Wednesday, October 18, 2006

Multiculturalism (2)

Clint Brooks writes,
The problem is of course that people don't always view their differences as abuses, or share the foundational concepts that might create common ground for recognition of abuses.... My reading of Stephen is that he would disagree and hold that these rights and freedoms are primary and that multiculturalism as he understands it and defends it is in agreement. That is a position I can find little to no fault with.
Not exactly.

I personally believe that these freedoms and rights are foundational. But my personal view does not carry the day in a multicultural society (nor, indeed, does anyone else's). Rather, what happens is that my personal view, along with that of many others, becomes a matter for discussion and negotiation.

Our rights and freedoms are neither inherent nor inalienable. The proof of this is the millions of people who are forced to live without them in repressive regimes. Or the ease with which they are disregarded on 'private' property such as malls, or in the workplace, or in schools. The existence and potection of our rights and freedoms is a social construct, an artifact created by society for the preservation of society.

Hence the nature and extent of these rights and freedoms is the subject of a coinstant negotiation between members of the society. The rules under which this negotiation takes place - nominally, a constitution - is established so as to create a balance between varying parties, both in the majority and the minority, to ensure that the mere (and often capricious) will of the majority does not aribitrarily extinguish those rights. The negotiation, because it is constant and ongoing, ensures that the debates are focused at the 'edges' - the points of disagreement that are typically minor, but serve as indicators for deeper divisions.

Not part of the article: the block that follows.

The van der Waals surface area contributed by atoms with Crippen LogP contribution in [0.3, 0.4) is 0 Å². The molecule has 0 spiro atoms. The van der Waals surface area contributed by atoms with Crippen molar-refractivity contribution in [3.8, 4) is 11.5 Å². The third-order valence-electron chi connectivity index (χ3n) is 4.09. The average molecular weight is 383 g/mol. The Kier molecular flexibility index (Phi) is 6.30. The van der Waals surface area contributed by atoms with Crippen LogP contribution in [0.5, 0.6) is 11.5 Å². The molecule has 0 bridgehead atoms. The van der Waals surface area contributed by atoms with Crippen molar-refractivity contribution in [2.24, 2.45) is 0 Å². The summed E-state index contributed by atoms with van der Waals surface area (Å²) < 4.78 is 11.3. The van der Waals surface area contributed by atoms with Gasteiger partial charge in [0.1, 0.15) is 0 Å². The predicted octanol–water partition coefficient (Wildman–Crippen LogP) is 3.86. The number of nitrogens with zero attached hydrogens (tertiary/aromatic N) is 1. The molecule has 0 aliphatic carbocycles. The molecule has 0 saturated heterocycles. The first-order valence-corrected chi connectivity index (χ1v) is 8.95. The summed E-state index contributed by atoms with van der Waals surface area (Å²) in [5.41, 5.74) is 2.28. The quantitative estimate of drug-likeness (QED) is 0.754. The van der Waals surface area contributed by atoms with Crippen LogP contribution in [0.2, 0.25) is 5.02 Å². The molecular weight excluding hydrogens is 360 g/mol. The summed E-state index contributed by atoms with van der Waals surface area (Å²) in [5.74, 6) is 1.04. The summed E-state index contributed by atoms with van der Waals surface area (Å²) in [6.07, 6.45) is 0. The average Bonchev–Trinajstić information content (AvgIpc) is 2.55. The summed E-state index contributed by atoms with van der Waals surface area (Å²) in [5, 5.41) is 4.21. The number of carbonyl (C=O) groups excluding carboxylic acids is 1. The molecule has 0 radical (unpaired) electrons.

This is why no right is absolute. Freedom of speech is reigned by common sense (no shouting 'fire' in a movie theatre), consideration for others (no off-colour jokes) and legislation (no slander, defamation, no disclosure of national secrets). A society that embraces multiculturalism will typically exhibit sanctions of some sort against hate speech, or speech that fosters and encourages acts of discrimination or violence against a minority (which, when you think about it, is in force and nature indistinct from legislation prohibiting threats against the person of the President, or prohibitions banning 'incitement to riot'). The purpose of such legislation, though, isn't some sort of social engineering - it is to ensure the security and safety of all members of society.

That said, even the safety and security of all members of society is not sacrosanct. It, too, is a matter for negotiation. People engaged in dangerous activities are not guaranteed safety and security. People who break the law, and do so in a violent fashion, may be treated with deadly force. Some societies (happily, very few) even sanction the state-sponsored execution of its citizens. Additionally, safety and security is interpreted in some societies, as in Canada, to include medical care, while in others, this is not considered a social goal, and is left to private enterprise.

In general, though, what seems to have been found in practice is that societies that recognize and protect the rights of individuals, usually interpreted as the basic freedoms (of speech, of the press, of assembly, of association, of religion, of movement) and the basic rights (to safety and security, to autonomy, to ownership or property, to sustinence, to information or education) tend to be more stable than those that don't. The denial of a freedom or a security is usually grounds, eventually, for a civil insurrection (or requires a use of social force deemed intolerable by the rest of society). This is why the substantial majority in a multicultural society, once order and stability is established, recognize the value of protecting and preserving these rights.

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